Cisco’s recently published annual security report is not what you’d expect from a vendor of leading edge technology products. If you’re looking for a state-of-the-art analysis of emerging security technology, you’ll be disappointed. The report opens with an analysis of 21st Century trends but presents recommendations based on elementary security principles from decades long past. In fact there’s more focus on physical security, natural disasters and people than there is on technology. To me it’s further evidence of the current evangelistic, back-to-basics trend.
And that trend is not unexpected. There are three underpinning drivers. Firstly, it’s a consequence of a new focus on human factors arising from the growing empowerment and vulnerability of IT users. Secondly, it’s a necessary correction for security budgets which have failed in recent years to allocate sufficient resources to people-focused controls. But thirdly, it’s also a sad reflection on the continued lack of initiative and imagination to develop effective new technical measures to counter the increasingly sophisticated portfolio of threats.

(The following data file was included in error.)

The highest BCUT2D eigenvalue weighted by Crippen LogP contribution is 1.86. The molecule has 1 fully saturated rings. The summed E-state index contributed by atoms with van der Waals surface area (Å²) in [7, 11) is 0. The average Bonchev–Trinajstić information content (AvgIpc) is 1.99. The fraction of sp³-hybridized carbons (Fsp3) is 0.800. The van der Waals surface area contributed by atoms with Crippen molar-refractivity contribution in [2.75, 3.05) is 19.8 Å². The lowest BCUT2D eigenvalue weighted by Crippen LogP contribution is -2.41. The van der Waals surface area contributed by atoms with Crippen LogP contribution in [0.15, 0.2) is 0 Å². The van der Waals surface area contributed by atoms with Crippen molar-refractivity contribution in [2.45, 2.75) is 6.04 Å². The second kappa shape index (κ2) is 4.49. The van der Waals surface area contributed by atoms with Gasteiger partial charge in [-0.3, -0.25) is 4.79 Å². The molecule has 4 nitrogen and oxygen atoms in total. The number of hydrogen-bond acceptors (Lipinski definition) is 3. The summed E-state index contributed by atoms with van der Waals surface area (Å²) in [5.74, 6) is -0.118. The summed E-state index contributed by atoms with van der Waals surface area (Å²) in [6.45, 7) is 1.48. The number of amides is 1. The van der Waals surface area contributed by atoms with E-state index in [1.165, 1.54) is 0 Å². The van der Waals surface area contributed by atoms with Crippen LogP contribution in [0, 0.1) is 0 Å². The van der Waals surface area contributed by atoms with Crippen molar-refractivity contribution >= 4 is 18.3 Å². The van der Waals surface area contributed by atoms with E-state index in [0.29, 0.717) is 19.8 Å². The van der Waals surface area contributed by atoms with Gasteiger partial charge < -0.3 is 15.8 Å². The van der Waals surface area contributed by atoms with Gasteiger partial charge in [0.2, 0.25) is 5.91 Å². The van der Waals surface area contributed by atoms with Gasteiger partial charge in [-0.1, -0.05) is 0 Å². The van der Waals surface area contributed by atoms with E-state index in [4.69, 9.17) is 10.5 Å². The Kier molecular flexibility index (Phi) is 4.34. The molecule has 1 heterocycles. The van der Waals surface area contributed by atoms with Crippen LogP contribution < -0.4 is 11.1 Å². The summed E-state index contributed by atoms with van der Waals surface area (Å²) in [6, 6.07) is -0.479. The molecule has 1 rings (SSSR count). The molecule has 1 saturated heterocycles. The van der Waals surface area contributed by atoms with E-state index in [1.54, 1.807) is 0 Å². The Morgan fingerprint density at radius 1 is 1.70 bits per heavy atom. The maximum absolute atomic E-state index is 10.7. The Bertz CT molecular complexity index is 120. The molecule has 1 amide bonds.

The latter point is a concern that should not be overlooked. We need 21st Century solutions to counter emerging threats. You can’t simply dust down old solutions. Security education is an essential line of defence but users and customers are human. They will never be completely reliable, and they simply can’t address invisible or high-bandwidth threats that might be lurking in the infrastructure. We need new thinking and solutions, not old platitudes, from our leading vendors.